My slightly-outside-the-box educational philosophy

If you follow my Facebook page you know that this post was coming. Now that Stefan is 7 I feel like we’re true, legitimate homeschoolers. Not that we weren’t before, but things have definitely shifted a bit lately in terms of how we do learning at home. I’ve been considering how in the world to write out my current philosophy of how children learn and what fits our home and life right now in a single post. I’d rather have you over for a cup of British tea and discuss it in person, but here goes my attempt. πŸ˜‰


Dunnottar Castle–breathtaking!

It’s a personal passion of mine to read about child development and education. How children learn isn’t just something I need to know in order to homeschool effectively, it is something I love learning about. So I read a lot. Articles, books, and other moms’ experiences are all part of the equation. I love it so much that I have to hold myself back from discussing it with people, because not everyone loves the subject quite as much as I do. :)

I’ve learned so much over the last few years from following other moms that I think it’s time I start sharing more about that part of my life here. If something catches your eye and is helpful, great! I consider it an honor to share how we are trying to implement learning into our daily lives.

But please understand that I am always learning and growing and trying new things. I feel like as soon as I write down how something is working it will likely change because we’ll be in a new season or any other multitude of possibilities. So this is simply me growing and learning and sharing tidbits of it along the way. Okay? Thanks, friends! πŸ˜‰


Drawing at the Botanical Gardens that are literally around the corner from our home!

Now to a philosophy…

I feel like when the question of educational philosophy comes up, you are almost expected to pick one. Not only do I find it hard to box myself in that much, but I also feel like that sometimes lends itself toward accepting one philosophy as being the absolute best. That’s always a bit dangerous because every child, family, and situation is different. I’ve found a lot of valuable input from every end of the educational spectrum (Unschooling, Leadership Education, Charlotte Mason, Classical, etc). So rather than choose a single philosophy, I’m going to share a few ideas that influence how we learn in the day to day.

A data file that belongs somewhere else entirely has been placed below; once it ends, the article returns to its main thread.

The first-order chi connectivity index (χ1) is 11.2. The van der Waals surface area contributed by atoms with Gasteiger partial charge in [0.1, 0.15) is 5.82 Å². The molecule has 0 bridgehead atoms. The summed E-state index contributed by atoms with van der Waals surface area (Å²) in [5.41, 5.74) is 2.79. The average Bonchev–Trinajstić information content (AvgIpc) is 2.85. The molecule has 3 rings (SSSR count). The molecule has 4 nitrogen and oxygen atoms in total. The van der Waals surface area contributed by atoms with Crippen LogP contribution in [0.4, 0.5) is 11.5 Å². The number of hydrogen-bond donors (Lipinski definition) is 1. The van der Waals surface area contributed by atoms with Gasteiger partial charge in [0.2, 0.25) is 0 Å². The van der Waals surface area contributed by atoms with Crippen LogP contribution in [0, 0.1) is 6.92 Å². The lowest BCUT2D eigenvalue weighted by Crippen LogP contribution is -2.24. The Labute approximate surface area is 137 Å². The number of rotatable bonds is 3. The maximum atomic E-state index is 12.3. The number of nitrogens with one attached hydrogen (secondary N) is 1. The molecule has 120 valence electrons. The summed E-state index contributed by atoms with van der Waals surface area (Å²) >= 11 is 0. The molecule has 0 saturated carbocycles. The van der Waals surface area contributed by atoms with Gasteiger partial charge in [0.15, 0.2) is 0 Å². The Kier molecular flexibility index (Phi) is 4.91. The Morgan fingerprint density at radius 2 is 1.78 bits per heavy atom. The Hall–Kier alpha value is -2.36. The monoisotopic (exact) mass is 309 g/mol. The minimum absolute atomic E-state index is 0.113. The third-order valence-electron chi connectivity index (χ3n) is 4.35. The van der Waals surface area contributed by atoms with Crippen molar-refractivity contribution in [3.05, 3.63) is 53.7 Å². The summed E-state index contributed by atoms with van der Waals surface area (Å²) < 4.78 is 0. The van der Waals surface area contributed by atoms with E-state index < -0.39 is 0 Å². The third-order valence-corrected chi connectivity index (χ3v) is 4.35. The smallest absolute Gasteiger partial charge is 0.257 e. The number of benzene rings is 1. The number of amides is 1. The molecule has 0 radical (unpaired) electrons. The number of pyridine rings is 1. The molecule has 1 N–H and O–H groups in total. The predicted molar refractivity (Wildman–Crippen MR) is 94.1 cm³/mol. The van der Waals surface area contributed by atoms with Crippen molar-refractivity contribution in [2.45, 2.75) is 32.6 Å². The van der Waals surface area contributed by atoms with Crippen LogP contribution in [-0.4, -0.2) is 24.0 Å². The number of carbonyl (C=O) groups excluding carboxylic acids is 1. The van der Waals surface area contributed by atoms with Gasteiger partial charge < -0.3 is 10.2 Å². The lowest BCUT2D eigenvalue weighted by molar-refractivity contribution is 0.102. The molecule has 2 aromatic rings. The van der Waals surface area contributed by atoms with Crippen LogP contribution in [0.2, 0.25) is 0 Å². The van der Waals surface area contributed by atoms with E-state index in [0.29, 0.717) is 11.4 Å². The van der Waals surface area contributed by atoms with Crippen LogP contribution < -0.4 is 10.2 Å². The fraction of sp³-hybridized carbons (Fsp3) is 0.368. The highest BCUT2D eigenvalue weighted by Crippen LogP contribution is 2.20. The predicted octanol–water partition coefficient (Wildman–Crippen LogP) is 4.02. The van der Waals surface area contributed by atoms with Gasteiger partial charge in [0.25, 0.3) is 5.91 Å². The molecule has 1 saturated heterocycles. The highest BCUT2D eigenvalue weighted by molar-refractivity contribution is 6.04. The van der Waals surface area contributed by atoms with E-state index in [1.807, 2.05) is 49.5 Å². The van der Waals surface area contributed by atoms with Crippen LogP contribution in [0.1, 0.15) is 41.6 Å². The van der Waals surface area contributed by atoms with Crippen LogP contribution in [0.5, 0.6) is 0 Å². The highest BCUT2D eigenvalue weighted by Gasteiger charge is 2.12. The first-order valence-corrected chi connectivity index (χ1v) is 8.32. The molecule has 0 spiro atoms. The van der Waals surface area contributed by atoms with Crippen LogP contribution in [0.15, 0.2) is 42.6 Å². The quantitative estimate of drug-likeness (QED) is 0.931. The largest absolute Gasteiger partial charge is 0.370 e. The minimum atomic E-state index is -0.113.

A little nighttime reading

  • Delayed formal academics.
    Based on a lot of reading, I have come to the conclusion that, in general, we are pushing kids too young. There is a lot of emphasis in the preschool and early elementary years to push kids to read earlier, know more facts, and in the process they lose a lot of free time just playing and exploring the world. Some kids are ready for this, but many aren’t. While we do a lot of learning every day (including daily reading practice) we had decided to not do “formal” academics until sometime in the year that Stefan turned 7 (based on my reading on child development and a shift that seems to takes place around that age). I planned to follow Stefan’s natural shift, and interestingly enough almost to the date of turning 7, I watched it happening before my eyes. He was (is) ready for more. I had things ready to go for when that happened and so we have moved almost seamlessly into a more structured way of learning. It’s been completely fascinating to watch! Just to note, I do think Olivia will move into this much sooner mostly because she is watching her older brother and enjoys learning right along with us. I’m not for holding them back if they want to move forward, but in these early years I certainly don’t want to push ahead before they are developmentally ready. It’s a fine balance for sure, and I think every child will be different.
  • Lots of free play. Because my kids are still very young, there needs to be lots of hours of free play. The time will come soon enough when my kids will be spending the bulk of the hours of their day studying and learning, but right now isn’t that time. They need lots and lots of play both indoor and outdoor.
  • Integrated subjects. As we move into more formal academics I am seeking to try to give my kids an integrated approach to learning. (This is where I appreciate the Classical approach). I see a huge benefit in studying history, science, art, literature, etc, in an integrated format. Isolated subjects are arbitrary and I think there is great value in studying time periods and what is happening in each of those areas at the same time. I hope I can give that to my children.